The Commission yesterday proposed an annual EU budget of €189.3 billion for 2024. The budget will be supplemented by an estimated €113 billion in grant payments under NextGenerationEU, the EU’s post-pandemic recovery instrument. Their combined capacity to intervene will continue to drive Europe’s ongoing economic recovery and create jobs, while strengthening Europe’s strategic autonomy.

The EU has faced unprecedented challenges in recent years, including rapidly rising inflation, which have put significant pressure on the budget’s ability to further respond to new developments. However, the draft budget for 2024 still provides substantial funding for the EU’s political priorities as planned. Green and digital spending will continue to be a priority to make Europe more resilient and better prepared for the future.

“The EU budget continues to provide Europe with the means to meet current and future challenges. However, the EU budget, like national budgets, is facing constraints due to rising costs, while funding needs are not decreasing. The EU budget for 2024 has been adapted to continue to support the Union’s green and digital transition and remains one of the strongest tools to ensure added value to citizens’ lives,” said Mr Johannes Hahn, Commissioner for Budget and Administration.

The draft budget for 2024 directs funds where they can make the biggest difference, based on the most critical recovery needs of EU Member States and our partners around the world. The funding will help modernize and strengthen our Union, promoting the green and digital transition, creating jobs and strengthening Europe’s role in the world.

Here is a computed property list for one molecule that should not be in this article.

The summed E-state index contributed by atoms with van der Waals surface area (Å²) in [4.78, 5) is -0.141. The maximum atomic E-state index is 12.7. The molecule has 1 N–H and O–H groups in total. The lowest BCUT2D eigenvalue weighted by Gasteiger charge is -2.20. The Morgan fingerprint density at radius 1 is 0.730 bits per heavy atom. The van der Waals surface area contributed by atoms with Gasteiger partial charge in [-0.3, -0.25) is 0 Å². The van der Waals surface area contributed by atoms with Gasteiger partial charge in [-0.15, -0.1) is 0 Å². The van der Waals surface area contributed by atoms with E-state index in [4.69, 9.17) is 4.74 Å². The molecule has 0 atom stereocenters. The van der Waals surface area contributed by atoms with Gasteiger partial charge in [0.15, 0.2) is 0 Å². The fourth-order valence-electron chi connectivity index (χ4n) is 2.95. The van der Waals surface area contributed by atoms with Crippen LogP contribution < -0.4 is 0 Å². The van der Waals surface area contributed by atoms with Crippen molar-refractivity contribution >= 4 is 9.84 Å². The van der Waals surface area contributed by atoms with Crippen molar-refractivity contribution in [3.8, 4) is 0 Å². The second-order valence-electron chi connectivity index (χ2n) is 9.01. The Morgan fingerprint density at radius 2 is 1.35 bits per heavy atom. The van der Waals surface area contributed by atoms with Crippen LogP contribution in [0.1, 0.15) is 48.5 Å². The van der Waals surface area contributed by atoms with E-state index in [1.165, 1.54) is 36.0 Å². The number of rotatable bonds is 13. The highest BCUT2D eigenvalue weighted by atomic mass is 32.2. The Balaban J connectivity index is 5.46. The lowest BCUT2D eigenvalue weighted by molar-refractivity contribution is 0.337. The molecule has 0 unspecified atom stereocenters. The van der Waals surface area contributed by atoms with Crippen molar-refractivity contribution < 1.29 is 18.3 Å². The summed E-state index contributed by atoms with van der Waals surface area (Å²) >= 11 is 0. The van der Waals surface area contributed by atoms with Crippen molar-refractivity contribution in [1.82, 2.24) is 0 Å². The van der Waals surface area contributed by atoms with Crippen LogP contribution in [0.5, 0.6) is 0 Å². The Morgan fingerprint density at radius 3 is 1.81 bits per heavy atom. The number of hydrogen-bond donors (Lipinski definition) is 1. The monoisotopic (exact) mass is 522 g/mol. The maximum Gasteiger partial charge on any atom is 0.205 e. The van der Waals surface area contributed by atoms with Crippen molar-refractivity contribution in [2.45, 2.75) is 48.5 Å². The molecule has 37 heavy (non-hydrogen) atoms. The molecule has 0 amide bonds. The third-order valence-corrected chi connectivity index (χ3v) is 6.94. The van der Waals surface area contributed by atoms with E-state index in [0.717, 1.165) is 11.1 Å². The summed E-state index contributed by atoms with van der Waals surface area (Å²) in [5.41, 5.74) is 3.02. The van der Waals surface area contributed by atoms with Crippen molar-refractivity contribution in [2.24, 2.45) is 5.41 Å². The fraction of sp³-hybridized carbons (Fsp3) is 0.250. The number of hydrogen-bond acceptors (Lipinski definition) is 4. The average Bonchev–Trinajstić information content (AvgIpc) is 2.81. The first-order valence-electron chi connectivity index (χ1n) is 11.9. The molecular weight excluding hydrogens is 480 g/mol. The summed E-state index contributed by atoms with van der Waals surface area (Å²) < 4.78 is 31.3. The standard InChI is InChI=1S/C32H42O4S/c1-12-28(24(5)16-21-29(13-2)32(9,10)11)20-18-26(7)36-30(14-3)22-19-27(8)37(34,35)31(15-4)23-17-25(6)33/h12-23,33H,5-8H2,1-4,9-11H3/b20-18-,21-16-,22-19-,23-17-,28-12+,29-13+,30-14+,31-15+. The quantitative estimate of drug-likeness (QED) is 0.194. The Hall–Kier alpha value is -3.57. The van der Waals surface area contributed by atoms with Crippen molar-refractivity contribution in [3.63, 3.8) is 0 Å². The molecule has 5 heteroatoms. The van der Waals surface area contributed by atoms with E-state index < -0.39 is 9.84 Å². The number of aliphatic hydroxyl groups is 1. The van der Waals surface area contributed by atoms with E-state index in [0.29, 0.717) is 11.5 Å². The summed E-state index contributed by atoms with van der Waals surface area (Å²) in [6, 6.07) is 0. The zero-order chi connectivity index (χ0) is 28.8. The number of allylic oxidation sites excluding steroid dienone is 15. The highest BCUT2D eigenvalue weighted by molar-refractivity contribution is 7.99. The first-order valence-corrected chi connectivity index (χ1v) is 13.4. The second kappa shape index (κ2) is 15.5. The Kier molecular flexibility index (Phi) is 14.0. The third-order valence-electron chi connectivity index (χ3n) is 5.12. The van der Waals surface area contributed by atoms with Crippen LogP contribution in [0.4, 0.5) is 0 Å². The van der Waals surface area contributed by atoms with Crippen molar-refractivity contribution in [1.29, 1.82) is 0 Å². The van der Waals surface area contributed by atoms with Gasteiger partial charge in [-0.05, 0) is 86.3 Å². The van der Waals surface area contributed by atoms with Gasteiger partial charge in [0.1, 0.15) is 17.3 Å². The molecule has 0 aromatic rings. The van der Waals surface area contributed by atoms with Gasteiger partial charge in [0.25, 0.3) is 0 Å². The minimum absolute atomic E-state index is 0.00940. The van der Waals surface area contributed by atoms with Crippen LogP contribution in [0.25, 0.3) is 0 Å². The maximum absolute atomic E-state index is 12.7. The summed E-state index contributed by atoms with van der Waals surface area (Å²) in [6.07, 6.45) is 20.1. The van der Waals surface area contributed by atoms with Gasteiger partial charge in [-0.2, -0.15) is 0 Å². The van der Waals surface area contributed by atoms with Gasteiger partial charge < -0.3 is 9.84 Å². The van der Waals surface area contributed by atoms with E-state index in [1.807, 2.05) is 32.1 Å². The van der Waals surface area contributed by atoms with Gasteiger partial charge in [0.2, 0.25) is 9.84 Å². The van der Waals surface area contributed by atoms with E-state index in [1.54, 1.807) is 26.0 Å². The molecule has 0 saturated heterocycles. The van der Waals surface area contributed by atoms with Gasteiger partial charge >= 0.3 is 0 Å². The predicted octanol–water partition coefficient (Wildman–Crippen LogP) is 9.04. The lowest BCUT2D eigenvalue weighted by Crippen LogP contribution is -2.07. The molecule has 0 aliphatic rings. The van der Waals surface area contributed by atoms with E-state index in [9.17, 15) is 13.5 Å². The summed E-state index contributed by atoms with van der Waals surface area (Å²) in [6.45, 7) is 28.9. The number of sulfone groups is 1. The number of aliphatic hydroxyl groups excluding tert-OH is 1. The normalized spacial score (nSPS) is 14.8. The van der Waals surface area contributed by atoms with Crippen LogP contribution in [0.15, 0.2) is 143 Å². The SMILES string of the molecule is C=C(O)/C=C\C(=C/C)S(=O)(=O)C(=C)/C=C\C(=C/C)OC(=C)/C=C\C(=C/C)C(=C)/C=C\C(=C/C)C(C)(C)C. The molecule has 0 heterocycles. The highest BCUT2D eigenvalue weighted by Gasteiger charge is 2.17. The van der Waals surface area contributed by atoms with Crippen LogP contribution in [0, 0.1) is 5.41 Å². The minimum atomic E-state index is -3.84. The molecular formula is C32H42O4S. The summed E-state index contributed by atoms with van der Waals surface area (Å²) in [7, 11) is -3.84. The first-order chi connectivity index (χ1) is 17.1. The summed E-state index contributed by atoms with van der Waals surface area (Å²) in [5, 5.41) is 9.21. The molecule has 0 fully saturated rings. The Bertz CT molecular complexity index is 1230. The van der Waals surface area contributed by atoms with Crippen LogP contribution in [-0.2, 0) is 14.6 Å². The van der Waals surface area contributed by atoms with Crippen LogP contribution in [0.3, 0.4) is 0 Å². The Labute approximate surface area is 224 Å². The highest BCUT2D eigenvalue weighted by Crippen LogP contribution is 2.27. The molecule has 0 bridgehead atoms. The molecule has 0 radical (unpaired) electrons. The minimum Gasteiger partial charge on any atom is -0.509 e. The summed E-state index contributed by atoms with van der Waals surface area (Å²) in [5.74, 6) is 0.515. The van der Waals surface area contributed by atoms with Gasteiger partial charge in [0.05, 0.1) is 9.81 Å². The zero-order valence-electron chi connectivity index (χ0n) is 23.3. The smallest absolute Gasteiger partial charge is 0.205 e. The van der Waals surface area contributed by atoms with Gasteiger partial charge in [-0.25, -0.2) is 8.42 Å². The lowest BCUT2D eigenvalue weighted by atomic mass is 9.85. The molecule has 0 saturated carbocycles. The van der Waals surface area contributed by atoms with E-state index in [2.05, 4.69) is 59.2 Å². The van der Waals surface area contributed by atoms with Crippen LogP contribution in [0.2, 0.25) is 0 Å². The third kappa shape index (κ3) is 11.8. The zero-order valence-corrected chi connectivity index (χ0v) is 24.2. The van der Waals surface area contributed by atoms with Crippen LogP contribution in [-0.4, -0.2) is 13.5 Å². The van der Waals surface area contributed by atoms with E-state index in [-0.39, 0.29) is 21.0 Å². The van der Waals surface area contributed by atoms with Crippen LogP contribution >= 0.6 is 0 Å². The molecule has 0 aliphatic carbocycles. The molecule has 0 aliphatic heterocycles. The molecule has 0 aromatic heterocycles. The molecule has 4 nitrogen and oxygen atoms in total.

The Commission will continue to stand by Ukraine as long as necessary. Following Russia’s aggressive war against the country, the EU budget has been fully mobilized to support Ukraine and EU member states hosting refugees, but its resources have been exhausted. The Commission will assess future support to Ukraine in the upcoming review of its long-term budget for 2021-2027.

To implement the other EU priorities, the Commission proposes to allocate the following amounts to its various priorities (in commitments):

-53.8 billion euros for the Common Agricultural Policy and 1.1 billion euros for the European Maritime, Fisheries and Aquaculture Fund, for European farmers and fishermen, but also for strengthening the resilience of the agri-food and fishing sectors and providing the necessary capabilities for crisis management.

-€47.9 billion for regional development and cohesion to support economic, social and territorial cohesion, as well as infrastructure to support the green transition and the Union’s priority projects.

-€15.8 billion to support our partners and our interests in the world, of which €11.4 billion under the Neighbourhood, Development and International Cooperation Mechanism — Europe in the World (NEDC — Europe in world), €2.1 billion for the Mechanism for Pre-Accession Assistance (IPA III) and €1.7 billion for humanitarian aid (HUMA).